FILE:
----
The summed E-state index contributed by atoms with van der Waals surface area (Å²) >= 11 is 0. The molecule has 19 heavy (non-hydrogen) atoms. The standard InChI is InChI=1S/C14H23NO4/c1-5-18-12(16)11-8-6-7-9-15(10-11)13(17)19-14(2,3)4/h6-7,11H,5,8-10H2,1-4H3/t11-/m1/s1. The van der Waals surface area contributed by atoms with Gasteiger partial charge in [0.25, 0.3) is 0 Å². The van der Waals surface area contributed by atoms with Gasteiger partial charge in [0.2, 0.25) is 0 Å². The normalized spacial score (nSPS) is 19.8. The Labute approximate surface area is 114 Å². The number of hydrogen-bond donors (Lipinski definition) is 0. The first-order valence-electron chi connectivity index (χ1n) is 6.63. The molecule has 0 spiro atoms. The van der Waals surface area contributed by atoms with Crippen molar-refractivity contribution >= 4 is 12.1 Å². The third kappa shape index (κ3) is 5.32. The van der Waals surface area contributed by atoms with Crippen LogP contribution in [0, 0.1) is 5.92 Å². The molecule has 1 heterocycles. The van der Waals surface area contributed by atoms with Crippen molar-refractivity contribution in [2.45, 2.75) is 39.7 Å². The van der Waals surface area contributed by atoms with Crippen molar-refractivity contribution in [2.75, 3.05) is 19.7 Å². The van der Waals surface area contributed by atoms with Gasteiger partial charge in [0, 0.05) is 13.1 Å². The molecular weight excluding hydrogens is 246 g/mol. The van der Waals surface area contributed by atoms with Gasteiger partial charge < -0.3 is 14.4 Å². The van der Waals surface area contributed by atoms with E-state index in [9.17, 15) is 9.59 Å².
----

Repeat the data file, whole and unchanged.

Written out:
The summed E-state index contributed by atoms with van der Waals surface area (Å²) >= 11 is 0. The molecule has 19 heavy (non-hydrogen) atoms. The standard InChI is InChI=1S/C14H23NO4/c1-5-18-12(16)11-8-6-7-9-15(10-11)13(17)19-14(2,3)4/h6-7,11H,5,8-10H2,1-4H3/t11-/m1/s1. The van der Waals surface area contributed by atoms with Gasteiger partial charge in [0.25, 0.3) is 0 Å². The van der Waals surface area contributed by atoms with Gasteiger partial charge in [0.2, 0.25) is 0 Å². The normalized spacial score (nSPS) is 19.8. The Labute approximate surface area is 114 Å². The number of hydrogen-bond donors (Lipinski definition) is 0. The first-order valence-electron chi connectivity index (χ1n) is 6.63. The molecule has 0 spiro atoms. The van der Waals surface area contributed by atoms with Crippen molar-refractivity contribution >= 4 is 12.1 Å². The third kappa shape index (κ3) is 5.32. The van der Waals surface area contributed by atoms with Crippen LogP contribution in [0, 0.1) is 5.92 Å². The molecule has 1 heterocycles. The van der Waals surface area contributed by atoms with Crippen molar-refractivity contribution in [2.45, 2.75) is 39.7 Å². The van der Waals surface area contributed by atoms with Crippen molar-refractivity contribution in [2.75, 3.05) is 19.7 Å². The van der Waals surface area contributed by atoms with Gasteiger partial charge in [0, 0.05) is 13.1 Å². The molecular weight excluding hydrogens is 246 g/mol. The van der Waals surface area contributed by atoms with Gasteiger partial charge < -0.3 is 14.4 Å². The van der Waals surface area contributed by atoms with E-state index in [9.17, 15) is 9.59 Å².